The Bull Market Political Advertising

By McChesney, Robert W.; Nichols, John | Monthly Review, April 2012 | Go to article overview

The Bull Market Political Advertising


McChesney, Robert W., Nichols, John, Monthly Review


The United States is in the midst of its quadrennial presidential election, a process that now extends so long as to be all but permanent. The campaign is also drenched in more money given by a small handful of billionaires than has been the case in the past. Since the 1970s the amount spent on political campaigns has increased dramatically in almost every election cycle. It has led to the formation of what we term the "money-and-media election complex," which has a revenue base in the many billions of campaign dollars donated annually, and has effectively become the foundation of electoral politics in the United States. Moreover, the rate of increase in campaign spending from 2008 to 2010, and especially from 2008 to 2012, is now at an all-time high.

American elections are being transformed and supercharged by the Supreme Court's January 2010 Citizens United ruling. But the changes, even at this early stage of the 2012 campaign, have proven more dramatic and unsettling than all but the most fretful analysts had imagined. Citizens United's easing of restrictions on corporate and individual spending, especially by organizations not under the control of candidates, has led to the proliferation of "Super PACs." These shadowy groups do not have to abide by the $2,500 limit on donations to actual campaigns, and they can easily avoid rules for reporting sources of contributions.

The two logical questions then are where does all this money get spent and what are the effects of this spending on elections and the political system? The short answer to the first question is known by all participants in and observers of American elections: the majority of the money goes to political advertising, and within political advertising the vast majority goes to television ads. The percentage of campaign spending that goes to TV ads has increased sharply over the past forty years. If there is a rule it is that the closer a race, the more money will be spent on the campaigns, and the higher the proportion that will go to paid TV political advertisements. "We spent the vast majority of our money last time on broadcast television," Obama campaign advisor David Axelrod told attendees at a 2011 cable convention. "It's still the nuclear weapon."1 This year, according to a fresh report to investors from Needham and Company's industry analysts, television stations will reap as much as $5 billion - up from $2.8 billion in 2008.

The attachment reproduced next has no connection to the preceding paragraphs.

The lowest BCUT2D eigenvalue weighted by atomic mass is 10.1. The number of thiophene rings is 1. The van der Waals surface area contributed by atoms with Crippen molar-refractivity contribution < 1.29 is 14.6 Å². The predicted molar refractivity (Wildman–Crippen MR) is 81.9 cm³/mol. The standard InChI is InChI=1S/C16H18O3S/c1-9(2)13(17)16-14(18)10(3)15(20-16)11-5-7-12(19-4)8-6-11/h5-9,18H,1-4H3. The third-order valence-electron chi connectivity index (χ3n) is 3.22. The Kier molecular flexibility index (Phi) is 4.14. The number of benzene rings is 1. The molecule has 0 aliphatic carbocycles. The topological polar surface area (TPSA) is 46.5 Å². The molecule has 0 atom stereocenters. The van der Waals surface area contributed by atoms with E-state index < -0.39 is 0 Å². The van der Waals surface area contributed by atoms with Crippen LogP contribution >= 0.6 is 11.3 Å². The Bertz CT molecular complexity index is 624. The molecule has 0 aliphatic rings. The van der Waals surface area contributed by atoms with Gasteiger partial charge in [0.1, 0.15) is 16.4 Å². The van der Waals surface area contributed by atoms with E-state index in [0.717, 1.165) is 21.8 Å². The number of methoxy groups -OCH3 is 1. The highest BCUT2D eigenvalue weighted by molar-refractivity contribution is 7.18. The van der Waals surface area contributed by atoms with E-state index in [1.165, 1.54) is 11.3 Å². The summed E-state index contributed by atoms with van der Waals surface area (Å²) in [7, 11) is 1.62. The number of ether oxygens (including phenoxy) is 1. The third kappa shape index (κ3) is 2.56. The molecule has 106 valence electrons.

As for the second question, there is a range of effects. That is what we turn to in this Review of the Month.

For Americans born after 1950, and for those born before 1950 but with faltering memories, the televised commercial deluge that now defines American political campaigns likely seems the natural order of things, for better or for worse.2 But American campaigns were significantly different in the 175 years before political advertising, specifically television political advertising, became the order of the day. When one reads Theodore White's epic The Making of the President series, especially for 1960 and 1964, the emerging role of television is a recurring theme - but TV political advertising is barely present in the early 1960s volumes. By White's account, Nixon paid virtually no attention to his Madison Avenue advisors throughout his unsuccessful 1960 presidential campaign.3 Joe Klein recounts how his research shows that in the 1950s and '60s candidates routinely hired advertising experts and pollsters, "But these were peripheral advisers; they didn't run the campaigns."4

This quickly changed. In 1969 Joe McGinniss published his groundbreaking The Selling of the President, to chronicle what he termed "a striking new phenomenon - the marketing of political candidates as if they were consumer products." The book, which involved McGinniss spending time with Nixon's television advertising advisors including Roger Ailes during the 1968 presidential campaign, seemed shocking and a sharp departure from the political-driven campaign narratives provided by the likes of White. …

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